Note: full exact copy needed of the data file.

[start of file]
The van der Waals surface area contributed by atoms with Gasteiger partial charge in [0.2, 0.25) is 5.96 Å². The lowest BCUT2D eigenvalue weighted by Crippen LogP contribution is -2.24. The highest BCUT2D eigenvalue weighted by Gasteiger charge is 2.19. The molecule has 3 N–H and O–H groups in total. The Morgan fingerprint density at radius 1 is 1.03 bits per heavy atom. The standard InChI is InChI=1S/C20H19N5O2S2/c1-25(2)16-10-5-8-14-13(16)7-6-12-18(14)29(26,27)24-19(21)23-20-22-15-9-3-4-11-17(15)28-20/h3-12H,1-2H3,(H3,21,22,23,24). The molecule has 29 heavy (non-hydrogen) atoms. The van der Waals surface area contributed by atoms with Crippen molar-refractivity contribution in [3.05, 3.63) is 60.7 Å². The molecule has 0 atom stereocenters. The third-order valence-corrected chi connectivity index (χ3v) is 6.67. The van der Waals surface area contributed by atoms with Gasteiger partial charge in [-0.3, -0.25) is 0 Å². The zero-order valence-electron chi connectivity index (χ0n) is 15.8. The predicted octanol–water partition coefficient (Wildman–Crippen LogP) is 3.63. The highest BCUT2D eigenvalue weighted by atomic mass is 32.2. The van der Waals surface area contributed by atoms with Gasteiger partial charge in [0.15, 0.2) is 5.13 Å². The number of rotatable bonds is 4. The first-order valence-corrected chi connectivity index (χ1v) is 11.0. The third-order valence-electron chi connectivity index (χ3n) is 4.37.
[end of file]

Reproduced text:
The van der Waals surface area contributed by atoms with Gasteiger partial charge in [0.2, 0.25) is 5.96 Å². The lowest BCUT2D eigenvalue weighted by Crippen LogP contribution is -2.24. The highest BCUT2D eigenvalue weighted by Gasteiger charge is 2.19. The molecule has 3 N–H and O–H groups in total. The Morgan fingerprint density at radius 1 is 1.03 bits per heavy atom. The standard InChI is InChI=1S/C20H19N5O2S2/c1-25(2)16-10-5-8-14-13(16)7-6-12-18(14)29(26,27)24-19(21)23-20-22-15-9-3-4-11-17(15)28-20/h3-12H,1-2H3,(H3,21,22,23,24). The molecule has 29 heavy (non-hydrogen) atoms. The van der Waals surface area contributed by atoms with Crippen molar-refractivity contribution in [3.05, 3.63) is 60.7 Å². The molecule has 0 atom stereocenters. The third-order valence-corrected chi connectivity index (χ3v) is 6.67. The van der Waals surface area contributed by atoms with Gasteiger partial charge in [-0.3, -0.25) is 0 Å². The zero-order valence-electron chi connectivity index (χ0n) is 15.8. The predicted octanol–water partition coefficient (Wildman–Crippen LogP) is 3.63. The highest BCUT2D eigenvalue weighted by atomic mass is 32.2. The van der Waals surface area contributed by atoms with Gasteiger partial charge in [0.15, 0.2) is 5.13 Å². The number of rotatable bonds is 4. The first-order valence-corrected chi connectivity index (χ1v) is 11.0. The third-order valence-electron chi connectivity index (χ3n) is 4.37.